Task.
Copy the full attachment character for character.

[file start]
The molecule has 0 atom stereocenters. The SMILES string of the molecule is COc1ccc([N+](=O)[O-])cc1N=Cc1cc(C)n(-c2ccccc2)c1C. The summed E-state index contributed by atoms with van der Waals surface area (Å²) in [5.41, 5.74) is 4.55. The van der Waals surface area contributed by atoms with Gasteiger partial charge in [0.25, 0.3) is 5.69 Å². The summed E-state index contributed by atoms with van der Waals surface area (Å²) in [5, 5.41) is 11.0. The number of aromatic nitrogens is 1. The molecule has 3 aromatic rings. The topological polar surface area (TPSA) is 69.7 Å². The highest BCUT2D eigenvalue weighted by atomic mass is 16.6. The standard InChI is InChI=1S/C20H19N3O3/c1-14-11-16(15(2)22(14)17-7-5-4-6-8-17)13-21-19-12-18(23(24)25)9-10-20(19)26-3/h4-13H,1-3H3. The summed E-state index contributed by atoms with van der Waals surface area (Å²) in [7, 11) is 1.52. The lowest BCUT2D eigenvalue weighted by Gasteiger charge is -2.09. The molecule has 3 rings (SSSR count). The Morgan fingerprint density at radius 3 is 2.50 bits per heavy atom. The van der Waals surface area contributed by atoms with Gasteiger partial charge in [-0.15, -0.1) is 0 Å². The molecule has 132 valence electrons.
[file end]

The molecule has 0 atom stereocenters. The SMILES string of the molecule is COc1ccc([N+](=O)[O-])cc1N=Cc1cc(C)n(-c2ccccc2)c1C. The summed E-state index contributed by atoms with van der Waals surface area (Å²) in [5.41, 5.74) is 4.55. The van der Waals surface area contributed by atoms with Gasteiger partial charge in [0.25, 0.3) is 5.69 Å². The summed E-state index contributed by atoms with van der Waals surface area (Å²) in [5, 5.41) is 11.0. The number of aromatic nitrogens is 1. The molecule has 3 aromatic rings. The topological polar surface area (TPSA) is 69.7 Å². The highest BCUT2D eigenvalue weighted by atomic mass is 16.6. The standard InChI is InChI=1S/C20H19N3O3/c1-14-11-16(15(2)22(14)17-7-5-4-6-8-17)13-21-19-12-18(23(24)25)9-10-20(19)26-3/h4-13H,1-3H3. The summed E-state index contributed by atoms with van der Waals surface area (Å²) in [7, 11) is 1.52. The lowest BCUT2D eigenvalue weighted by Gasteiger charge is -2.09. The molecule has 3 rings (SSSR count). The Morgan fingerprint density at radius 3 is 2.50 bits per heavy atom. The van der Waals surface area contributed by atoms with Gasteiger partial charge in [-0.15, -0.1) is 0 Å². The molecule has 132 valence electrons.